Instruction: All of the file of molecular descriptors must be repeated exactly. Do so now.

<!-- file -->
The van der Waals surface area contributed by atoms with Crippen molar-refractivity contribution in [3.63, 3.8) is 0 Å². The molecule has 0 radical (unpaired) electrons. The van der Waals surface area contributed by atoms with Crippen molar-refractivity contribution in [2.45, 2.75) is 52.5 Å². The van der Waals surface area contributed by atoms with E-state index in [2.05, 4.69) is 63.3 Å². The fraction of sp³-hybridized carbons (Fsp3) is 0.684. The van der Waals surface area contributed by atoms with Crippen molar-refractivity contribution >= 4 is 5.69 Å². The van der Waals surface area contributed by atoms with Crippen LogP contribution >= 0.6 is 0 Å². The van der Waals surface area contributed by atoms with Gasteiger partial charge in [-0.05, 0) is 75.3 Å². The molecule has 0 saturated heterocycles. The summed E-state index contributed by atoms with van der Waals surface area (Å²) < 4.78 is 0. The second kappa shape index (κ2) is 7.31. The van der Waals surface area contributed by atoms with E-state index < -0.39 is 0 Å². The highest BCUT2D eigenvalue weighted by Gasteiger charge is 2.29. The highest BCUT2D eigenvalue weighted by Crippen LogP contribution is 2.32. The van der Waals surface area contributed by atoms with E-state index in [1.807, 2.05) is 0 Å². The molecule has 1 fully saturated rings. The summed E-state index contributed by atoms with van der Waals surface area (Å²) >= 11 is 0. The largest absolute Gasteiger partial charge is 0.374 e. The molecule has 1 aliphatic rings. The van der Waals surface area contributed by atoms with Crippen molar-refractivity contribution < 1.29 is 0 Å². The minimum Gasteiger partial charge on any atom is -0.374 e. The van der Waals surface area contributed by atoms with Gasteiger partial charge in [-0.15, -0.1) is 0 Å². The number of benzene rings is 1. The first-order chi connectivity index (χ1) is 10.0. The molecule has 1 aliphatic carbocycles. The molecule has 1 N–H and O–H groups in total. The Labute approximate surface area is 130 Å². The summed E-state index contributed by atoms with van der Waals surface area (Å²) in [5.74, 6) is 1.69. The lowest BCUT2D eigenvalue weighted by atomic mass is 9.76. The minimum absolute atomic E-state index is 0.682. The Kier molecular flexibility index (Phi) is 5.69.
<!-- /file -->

The van der Waals surface area contributed by atoms with Crippen molar-refractivity contribution in [3.63, 3.8) is 0 Å². The molecule has 0 radical (unpaired) electrons. The van der Waals surface area contributed by atoms with Crippen molar-refractivity contribution in [2.45, 2.75) is 52.5 Å². The van der Waals surface area contributed by atoms with E-state index in [2.05, 4.69) is 63.3 Å². The fraction of sp³-hybridized carbons (Fsp3) is 0.684. The van der Waals surface area contributed by atoms with Crippen molar-refractivity contribution >= 4 is 5.69 Å². The van der Waals surface area contributed by atoms with Crippen LogP contribution >= 0.6 is 0 Å². The van der Waals surface area contributed by atoms with Gasteiger partial charge in [-0.05, 0) is 75.3 Å². The molecule has 0 saturated heterocycles. The summed E-state index contributed by atoms with van der Waals surface area (Å²) < 4.78 is 0. The second kappa shape index (κ2) is 7.31. The van der Waals surface area contributed by atoms with E-state index < -0.39 is 0 Å². The highest BCUT2D eigenvalue weighted by Gasteiger charge is 2.29. The highest BCUT2D eigenvalue weighted by Crippen LogP contribution is 2.32. The van der Waals surface area contributed by atoms with E-state index in [1.807, 2.05) is 0 Å². The molecule has 1 fully saturated rings. The summed E-state index contributed by atoms with van der Waals surface area (Å²) >= 11 is 0. The largest absolute Gasteiger partial charge is 0.374 e. The molecule has 1 aliphatic rings. The van der Waals surface area contributed by atoms with Crippen molar-refractivity contribution < 1.29 is 0 Å². The minimum Gasteiger partial charge on any atom is -0.374 e. The van der Waals surface area contributed by atoms with Gasteiger partial charge in [-0.15, -0.1) is 0 Å². The number of benzene rings is 1. The first-order chi connectivity index (χ1) is 10.0. The molecule has 1 aliphatic carbocycles. The molecule has 1 N–H and O–H groups in total. The Labute approximate surface area is 130 Å². The summed E-state index contributed by atoms with van der Waals surface area (Å²) in [5.74, 6) is 1.69. The lowest BCUT2D eigenvalue weighted by atomic mass is 9.76. The minimum absolute atomic E-state index is 0.682. The Kier molecular flexibility index (Phi) is 5.69.